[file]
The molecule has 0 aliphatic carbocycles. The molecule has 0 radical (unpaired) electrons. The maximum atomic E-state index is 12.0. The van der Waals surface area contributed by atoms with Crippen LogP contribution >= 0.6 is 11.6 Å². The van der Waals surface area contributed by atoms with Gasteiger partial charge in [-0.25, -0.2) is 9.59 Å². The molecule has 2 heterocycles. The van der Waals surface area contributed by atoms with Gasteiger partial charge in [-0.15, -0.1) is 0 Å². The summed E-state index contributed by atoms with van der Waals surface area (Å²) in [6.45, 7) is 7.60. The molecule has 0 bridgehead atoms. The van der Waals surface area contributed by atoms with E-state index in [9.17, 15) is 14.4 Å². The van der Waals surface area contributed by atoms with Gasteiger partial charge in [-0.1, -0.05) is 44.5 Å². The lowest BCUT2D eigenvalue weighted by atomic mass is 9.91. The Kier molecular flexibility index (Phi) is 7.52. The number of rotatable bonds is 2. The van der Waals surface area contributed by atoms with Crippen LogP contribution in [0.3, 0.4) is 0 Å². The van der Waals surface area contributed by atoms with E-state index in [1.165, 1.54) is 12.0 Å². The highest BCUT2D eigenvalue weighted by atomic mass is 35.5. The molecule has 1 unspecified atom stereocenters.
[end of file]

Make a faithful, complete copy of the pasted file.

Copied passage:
The molecule has 0 aliphatic carbocycles. The molecule has 0 radical (unpaired) electrons. The maximum atomic E-state index is 12.0. The van der Waals surface area contributed by atoms with Crippen LogP contribution >= 0.6 is 11.6 Å². The van der Waals surface area contributed by atoms with Gasteiger partial charge in [-0.25, -0.2) is 9.59 Å². The molecule has 2 heterocycles. The van der Waals surface area contributed by atoms with Gasteiger partial charge in [-0.15, -0.1) is 0 Å². The summed E-state index contributed by atoms with van der Waals surface area (Å²) in [6.45, 7) is 7.60. The molecule has 0 bridgehead atoms. The van der Waals surface area contributed by atoms with E-state index in [9.17, 15) is 14.4 Å². The van der Waals surface area contributed by atoms with Gasteiger partial charge in [-0.1, -0.05) is 44.5 Å². The lowest BCUT2D eigenvalue weighted by atomic mass is 9.91. The Kier molecular flexibility index (Phi) is 7.52. The number of rotatable bonds is 2. The van der Waals surface area contributed by atoms with Crippen LogP contribution in [0.3, 0.4) is 0 Å². The van der Waals surface area contributed by atoms with E-state index in [1.165, 1.54) is 12.0 Å². The highest BCUT2D eigenvalue weighted by atomic mass is 35.5. The molecule has 1 unspecified atom stereocenters.